The big environmental news, the only show in town, is the United Nations Climate Change Conference in Copenhagen, from this December 7 to 18. If the Kyoto Protocols helped get the world on the same page, and Bali two years ago focused us towards the rewrite, the Copenhagen United Nations conference is the world's best chance to create an operating manual for future change: meaningful action to do something about rising global temperatures.
Something needs to be done. The alternative ending to this story is climate disaster from warming: more droughts, more flooding, less ice and snow, shrinking glaciers, more extreme weather events, and rising sea levels. Any one of these scenarios is serious: combined, and we're looking at economic losses, famine, damage to infrastructure, drying river flows to major population centres, inundation of coastal cities, relocation of whole countries like Bangladesh and the Maldives, and civil war and wars competing for limited resources like water and oil.
Prime Minister Kevin Rudd's first official action after being elected was to bring Australia into the Kyoto Protocols, but subsequent decision making, including the 5% "targets", and infrastructure funding supporting the coal industry, has thrown doubt onto our own national commitment. It was a masterstroke, then, for the Danish Prime Minister Lars Lokke Rasmussen to invite our former diplomat PM to join the UN Secretary General, Ban Ki-Moon, and the Mexican President, Felipe Calderon, to become one of the three lead negotiators to pressure other world leaders to commit to action. Australia now can make a lasting difference.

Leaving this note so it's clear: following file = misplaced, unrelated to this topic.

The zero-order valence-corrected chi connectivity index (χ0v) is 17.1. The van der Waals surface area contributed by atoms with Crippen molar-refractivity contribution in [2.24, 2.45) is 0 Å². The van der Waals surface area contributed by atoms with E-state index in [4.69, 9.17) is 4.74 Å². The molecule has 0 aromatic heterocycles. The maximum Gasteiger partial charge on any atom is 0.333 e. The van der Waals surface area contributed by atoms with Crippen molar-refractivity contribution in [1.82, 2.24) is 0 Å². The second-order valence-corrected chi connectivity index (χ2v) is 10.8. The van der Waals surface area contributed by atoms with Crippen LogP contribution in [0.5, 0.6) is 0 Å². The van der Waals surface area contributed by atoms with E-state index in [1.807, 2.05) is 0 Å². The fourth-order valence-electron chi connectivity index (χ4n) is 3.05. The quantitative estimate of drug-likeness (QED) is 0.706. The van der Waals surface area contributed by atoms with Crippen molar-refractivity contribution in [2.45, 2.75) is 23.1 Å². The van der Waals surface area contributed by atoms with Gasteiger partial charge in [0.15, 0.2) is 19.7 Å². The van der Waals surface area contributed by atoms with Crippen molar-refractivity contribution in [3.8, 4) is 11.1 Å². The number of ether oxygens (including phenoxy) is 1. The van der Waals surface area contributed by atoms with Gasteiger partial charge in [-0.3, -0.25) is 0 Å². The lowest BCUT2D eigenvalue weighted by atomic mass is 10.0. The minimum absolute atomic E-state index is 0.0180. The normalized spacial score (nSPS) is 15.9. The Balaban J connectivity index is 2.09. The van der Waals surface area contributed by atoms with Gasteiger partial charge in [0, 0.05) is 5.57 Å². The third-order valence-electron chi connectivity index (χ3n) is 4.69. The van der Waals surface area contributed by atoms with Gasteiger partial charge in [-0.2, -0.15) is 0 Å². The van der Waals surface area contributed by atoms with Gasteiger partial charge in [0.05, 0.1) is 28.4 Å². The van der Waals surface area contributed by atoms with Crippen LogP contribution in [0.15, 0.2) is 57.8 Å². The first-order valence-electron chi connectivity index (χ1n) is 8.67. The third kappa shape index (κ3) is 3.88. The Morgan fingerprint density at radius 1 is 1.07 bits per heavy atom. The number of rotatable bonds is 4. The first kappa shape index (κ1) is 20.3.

The whole point is to arrest rising world temperatures. The key is lowering concentrations of carbon dioxide in the air. At the time of Captain Cook, our atmosphere had 280 parts per million of carbon dioxide. Now it is about 380 parts per million. We can't predict the tipping point, but 450-480 parts per million seems precarious.
So how do we turn all this around? By stepping outside the carbon economy, based on oil and coal fossil fuels, into a new way of doing business: powered by wind and solar energy, developing biomimicry to replace energy-intensive processes like smelting, by collecting water locally and not wasting it massively, by insulating, by being creative and thinking well. And undoubtedly shopping, travelling and consuming differently. So much!
To start making a difference, any climate change treaty is going to cost us initially, and repay us later. But not doing something will cost us, much more, big time and for a long time to come. Yes, we will see a decline in the coal industry (forget "clean" coal, except as a PR stunt to garner research funds), but right now in Africa nomads are killing their animals because of drought.
After that, what will they eat? What will the women serve up to their children? Holding on to the old order is akin to those who once defended slavery in the British Empire or in the Deep South. It is time to lose our energy slavery, our being chained to the carbon economy that holds us back from an energy revolution that will transform the economies of the world into clean and green production. If our own King Island in Bass Strait can go 100% renewable, why do we need to settle for anything less?
While some Western commentators will still want to complain about India and China for their prodigious carbon emissions, one cannot help but think that these complaints are but a way of hiding their own self interest in the guise of some moral claim, a feint for governments and corporations to do nothing.